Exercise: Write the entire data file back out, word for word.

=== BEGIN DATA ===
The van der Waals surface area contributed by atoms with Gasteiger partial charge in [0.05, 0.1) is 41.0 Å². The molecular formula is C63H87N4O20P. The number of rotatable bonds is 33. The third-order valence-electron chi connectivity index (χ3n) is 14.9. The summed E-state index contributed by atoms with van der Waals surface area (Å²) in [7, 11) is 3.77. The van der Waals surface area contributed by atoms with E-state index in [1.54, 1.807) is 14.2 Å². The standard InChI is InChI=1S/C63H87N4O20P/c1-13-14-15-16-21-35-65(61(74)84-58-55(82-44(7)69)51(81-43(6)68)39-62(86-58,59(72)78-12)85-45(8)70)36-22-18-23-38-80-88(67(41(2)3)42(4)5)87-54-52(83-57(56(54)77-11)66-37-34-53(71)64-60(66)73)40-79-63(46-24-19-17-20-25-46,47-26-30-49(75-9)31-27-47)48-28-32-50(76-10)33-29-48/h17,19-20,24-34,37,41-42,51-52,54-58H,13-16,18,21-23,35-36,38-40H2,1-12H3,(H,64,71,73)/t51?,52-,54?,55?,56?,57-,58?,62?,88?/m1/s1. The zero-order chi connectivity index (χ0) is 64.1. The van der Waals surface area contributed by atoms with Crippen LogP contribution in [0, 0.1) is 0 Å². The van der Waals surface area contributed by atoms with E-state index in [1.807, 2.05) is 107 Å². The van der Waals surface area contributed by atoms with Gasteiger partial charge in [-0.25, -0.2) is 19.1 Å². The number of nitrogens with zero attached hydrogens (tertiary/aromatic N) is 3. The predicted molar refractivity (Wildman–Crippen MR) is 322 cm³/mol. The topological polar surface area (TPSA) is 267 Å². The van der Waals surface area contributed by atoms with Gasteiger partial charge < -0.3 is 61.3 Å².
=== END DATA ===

The van der Waals surface area contributed by atoms with Gasteiger partial charge in [0.05, 0.1) is 41.0 Å². The molecular formula is C63H87N4O20P. The number of rotatable bonds is 33. The third-order valence-electron chi connectivity index (χ3n) is 14.9. The summed E-state index contributed by atoms with van der Waals surface area (Å²) in [7, 11) is 3.77. The van der Waals surface area contributed by atoms with E-state index in [1.54, 1.807) is 14.2 Å². The standard InChI is InChI=1S/C63H87N4O20P/c1-13-14-15-16-21-35-65(61(74)84-58-55(82-44(7)69)51(81-43(6)68)39-62(86-58,59(72)78-12)85-45(8)70)36-22-18-23-38-80-88(67(41(2)3)42(4)5)87-54-52(83-57(56(54)77-11)66-37-34-53(71)64-60(66)73)40-79-63(46-24-19-17-20-25-46,47-26-30-49(75-9)31-27-47)48-28-32-50(76-10)33-29-48/h17,19-20,24-34,37,41-42,51-52,54-58H,13-16,18,21-23,35-36,38-40H2,1-12H3,(H,64,71,73)/t51?,52-,54?,55?,56?,57-,58?,62?,88?/m1/s1. The zero-order chi connectivity index (χ0) is 64.1. The van der Waals surface area contributed by atoms with Crippen LogP contribution in [0, 0.1) is 0 Å². The van der Waals surface area contributed by atoms with E-state index in [1.807, 2.05) is 107 Å². The van der Waals surface area contributed by atoms with Gasteiger partial charge in [-0.25, -0.2) is 19.1 Å². The number of nitrogens with zero attached hydrogens (tertiary/aromatic N) is 3. The predicted molar refractivity (Wildman–Crippen MR) is 322 cm³/mol. The topological polar surface area (TPSA) is 267 Å². The van der Waals surface area contributed by atoms with Gasteiger partial charge < -0.3 is 61.3 Å².